Put your Windows CD in and it should auto-run. If it doesn't, explore to it (right-click on Start button and left-click on Explore) and click on install or setup or whatever. None of your existing files or programs will be altered or lost when you do a re-install, though a few settings may return to whatever the defaults were. It isn't usually a big drama. Re-installing Windows is not the same as a re-format.

During the re-install, you may often be asked whether you want to replace an existing more recent file with the earlier one on the CD. You can safely say No. The later files are the better ones.

After the re-install it would be a good idea to visit http://windowsupdate.microsoft.com to make sure your software is up-to-date again. In most cases you won't have to download any patches or security updates you've already downloaded.

Margaret writes: Dear Rob, Recently, after going out and inadvertently leaving the computer "online" we found, on our return five hours later, that a program had installed itself called Gain, or MyGain. Apparently nothing wrong with it, but we didn't need it. Why did it over- ride the "turn off after period of inactivity?" The tick was still there. We find your newsletters most interesting and helpful.
Many thanks.

Hi Margaret, Actually, GAIN is a program that many would lable as spyware. It used to be known as GATOR, but I think they changed its name after so much bad press. Apparently it will report your activity back to base so that you can be sent pop-up ads and stuff.

However, it should not have been able to install itself without you somehow clicking Okay. Windows won't allow that as long as you're up-to-date with patches. An article I wrote last year may help explain a few things about Spyware, GAIN etc. Have a look at Along Came a Spyware, if you're inclined.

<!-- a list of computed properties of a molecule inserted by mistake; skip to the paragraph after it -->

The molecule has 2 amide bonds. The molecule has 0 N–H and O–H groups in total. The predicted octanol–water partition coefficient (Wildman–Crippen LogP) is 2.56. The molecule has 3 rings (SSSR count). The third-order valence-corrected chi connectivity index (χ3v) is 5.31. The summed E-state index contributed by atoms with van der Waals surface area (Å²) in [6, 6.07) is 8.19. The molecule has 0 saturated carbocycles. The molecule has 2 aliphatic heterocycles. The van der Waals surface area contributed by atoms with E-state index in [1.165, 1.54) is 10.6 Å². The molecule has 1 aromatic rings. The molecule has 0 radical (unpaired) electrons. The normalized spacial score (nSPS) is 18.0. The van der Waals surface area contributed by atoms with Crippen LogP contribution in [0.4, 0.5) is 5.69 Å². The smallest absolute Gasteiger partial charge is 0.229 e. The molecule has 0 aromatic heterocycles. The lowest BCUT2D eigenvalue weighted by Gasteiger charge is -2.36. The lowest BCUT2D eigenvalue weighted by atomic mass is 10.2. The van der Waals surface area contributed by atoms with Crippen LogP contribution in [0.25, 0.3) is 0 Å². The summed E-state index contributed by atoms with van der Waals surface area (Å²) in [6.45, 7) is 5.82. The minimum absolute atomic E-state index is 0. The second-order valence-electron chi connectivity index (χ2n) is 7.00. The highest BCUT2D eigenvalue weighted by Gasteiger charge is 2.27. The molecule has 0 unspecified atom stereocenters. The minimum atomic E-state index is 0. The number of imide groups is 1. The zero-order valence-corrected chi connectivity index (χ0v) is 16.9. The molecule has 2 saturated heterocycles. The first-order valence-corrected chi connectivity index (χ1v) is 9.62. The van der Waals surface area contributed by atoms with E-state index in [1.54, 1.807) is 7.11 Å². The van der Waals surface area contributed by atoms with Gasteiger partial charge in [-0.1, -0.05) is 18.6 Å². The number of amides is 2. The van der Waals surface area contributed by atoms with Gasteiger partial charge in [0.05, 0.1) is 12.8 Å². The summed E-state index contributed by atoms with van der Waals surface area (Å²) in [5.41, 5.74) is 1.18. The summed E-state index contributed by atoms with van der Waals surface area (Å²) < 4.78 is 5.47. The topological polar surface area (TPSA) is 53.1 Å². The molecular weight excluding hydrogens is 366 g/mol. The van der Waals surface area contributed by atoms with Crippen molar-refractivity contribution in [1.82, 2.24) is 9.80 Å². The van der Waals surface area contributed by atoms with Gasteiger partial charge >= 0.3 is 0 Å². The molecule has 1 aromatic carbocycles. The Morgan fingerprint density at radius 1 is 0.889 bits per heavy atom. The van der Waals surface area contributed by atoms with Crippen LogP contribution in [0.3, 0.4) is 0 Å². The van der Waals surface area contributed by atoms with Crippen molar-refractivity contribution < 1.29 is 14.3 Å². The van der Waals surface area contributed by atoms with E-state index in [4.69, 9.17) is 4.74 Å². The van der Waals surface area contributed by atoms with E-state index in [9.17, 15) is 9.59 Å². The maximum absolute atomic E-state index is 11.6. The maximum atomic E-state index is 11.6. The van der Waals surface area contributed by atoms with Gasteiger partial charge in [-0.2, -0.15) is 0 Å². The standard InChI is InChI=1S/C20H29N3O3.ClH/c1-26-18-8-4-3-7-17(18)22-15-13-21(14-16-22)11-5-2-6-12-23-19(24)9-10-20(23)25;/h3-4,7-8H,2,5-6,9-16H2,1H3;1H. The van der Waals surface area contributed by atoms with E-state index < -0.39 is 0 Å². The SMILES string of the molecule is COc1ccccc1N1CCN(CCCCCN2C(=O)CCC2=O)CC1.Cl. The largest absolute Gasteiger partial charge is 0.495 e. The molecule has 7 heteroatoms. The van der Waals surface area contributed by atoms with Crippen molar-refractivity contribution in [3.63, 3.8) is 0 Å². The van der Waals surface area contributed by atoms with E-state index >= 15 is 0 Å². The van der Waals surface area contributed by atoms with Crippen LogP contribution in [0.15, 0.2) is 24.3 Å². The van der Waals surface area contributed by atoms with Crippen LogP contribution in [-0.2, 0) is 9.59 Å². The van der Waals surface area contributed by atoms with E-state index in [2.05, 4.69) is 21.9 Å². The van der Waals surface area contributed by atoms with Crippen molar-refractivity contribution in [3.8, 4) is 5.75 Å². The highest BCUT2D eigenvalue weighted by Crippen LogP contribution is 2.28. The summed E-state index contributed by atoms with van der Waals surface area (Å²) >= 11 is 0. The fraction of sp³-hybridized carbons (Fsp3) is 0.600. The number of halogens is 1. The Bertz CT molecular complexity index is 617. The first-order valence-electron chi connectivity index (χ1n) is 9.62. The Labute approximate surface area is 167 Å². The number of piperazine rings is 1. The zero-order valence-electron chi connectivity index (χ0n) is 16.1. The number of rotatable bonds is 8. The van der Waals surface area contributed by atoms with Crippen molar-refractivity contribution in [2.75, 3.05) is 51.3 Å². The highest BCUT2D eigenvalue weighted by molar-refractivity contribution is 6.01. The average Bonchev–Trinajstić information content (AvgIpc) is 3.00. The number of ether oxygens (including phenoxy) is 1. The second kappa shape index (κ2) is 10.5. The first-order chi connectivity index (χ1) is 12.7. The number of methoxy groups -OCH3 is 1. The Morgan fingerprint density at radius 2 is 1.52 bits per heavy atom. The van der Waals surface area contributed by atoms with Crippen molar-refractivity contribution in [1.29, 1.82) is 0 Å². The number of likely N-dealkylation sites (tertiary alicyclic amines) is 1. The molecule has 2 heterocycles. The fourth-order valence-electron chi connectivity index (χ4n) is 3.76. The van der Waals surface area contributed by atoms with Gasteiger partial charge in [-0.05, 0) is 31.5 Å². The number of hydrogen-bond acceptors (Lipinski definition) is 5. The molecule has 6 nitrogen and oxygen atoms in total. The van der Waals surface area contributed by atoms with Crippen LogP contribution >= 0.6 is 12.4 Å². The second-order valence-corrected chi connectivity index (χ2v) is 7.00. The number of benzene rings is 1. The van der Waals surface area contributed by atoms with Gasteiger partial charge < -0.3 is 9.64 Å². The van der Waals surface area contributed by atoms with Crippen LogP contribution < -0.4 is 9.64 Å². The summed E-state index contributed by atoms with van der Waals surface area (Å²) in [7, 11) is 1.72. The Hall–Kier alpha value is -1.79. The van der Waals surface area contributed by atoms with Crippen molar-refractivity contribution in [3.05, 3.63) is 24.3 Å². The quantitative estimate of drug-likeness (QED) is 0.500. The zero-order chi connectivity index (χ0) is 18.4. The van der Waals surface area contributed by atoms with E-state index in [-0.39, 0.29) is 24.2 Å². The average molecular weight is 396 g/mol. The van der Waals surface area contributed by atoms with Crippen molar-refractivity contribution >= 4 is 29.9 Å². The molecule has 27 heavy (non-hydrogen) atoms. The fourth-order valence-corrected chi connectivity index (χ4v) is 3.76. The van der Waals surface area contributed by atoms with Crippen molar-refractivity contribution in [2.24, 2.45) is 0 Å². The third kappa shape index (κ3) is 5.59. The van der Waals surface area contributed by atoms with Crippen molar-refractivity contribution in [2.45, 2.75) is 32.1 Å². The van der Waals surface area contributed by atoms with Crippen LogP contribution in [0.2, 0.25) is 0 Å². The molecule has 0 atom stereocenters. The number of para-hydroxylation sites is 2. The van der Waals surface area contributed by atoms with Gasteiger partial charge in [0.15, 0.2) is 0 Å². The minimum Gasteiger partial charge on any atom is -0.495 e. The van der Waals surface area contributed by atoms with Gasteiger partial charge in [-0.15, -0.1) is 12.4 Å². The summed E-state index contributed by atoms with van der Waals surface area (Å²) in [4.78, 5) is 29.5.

Actrix connections are set to automatically disconnect after 20 minutes of inactivity, and you probably have your own system set to do the same as a backup. However, inactivity is the key word. These days many of the programs on your computer will be set to do things on the Internet that you're not aware of, even if it is just reporting back top their maker that they're being used. Then of course there's the e-mail program doing automatic sends and receives. Lastly, any spyware on your machine, including your new friend GAIN will be trying to call home via the Internet. All that amounts to activity. Neither your own system, nor the Actrix auto-cut-off is sophisticated enough to know what is useful activity and what isn't, so as long as something happens less than every 20 mins, you won't be dropped.

Alison writes: Hi Rob, I want to comment on PestPatrol which you featured in last month's newsletter. I am a bit paranoid about my computer's security as I have my Family History files on it. I use adaware, spybot, SpySweeper and PestPatrol as well as my anti-virus and firewall programs (AVG and ZA Pro). Each catches or finds things the other doesn't. I have been using PestPatrol now for just over a month, and find it excellent, if a little harder to use than the others. I have it running all the time in the background, and it stops almost everything at the 'door'. It also finds spies that resided in memory, which the other programss didn't I can recommend it. It was not toooo expensive, and I obtained it through the ZoneLabs site. It is not a very new program, there was a version of it around when I first became connected to the net over 4 years ago. I hope this is useful.

Thanks Alison, feedback is always good! And maybe others will benefit from your experiences.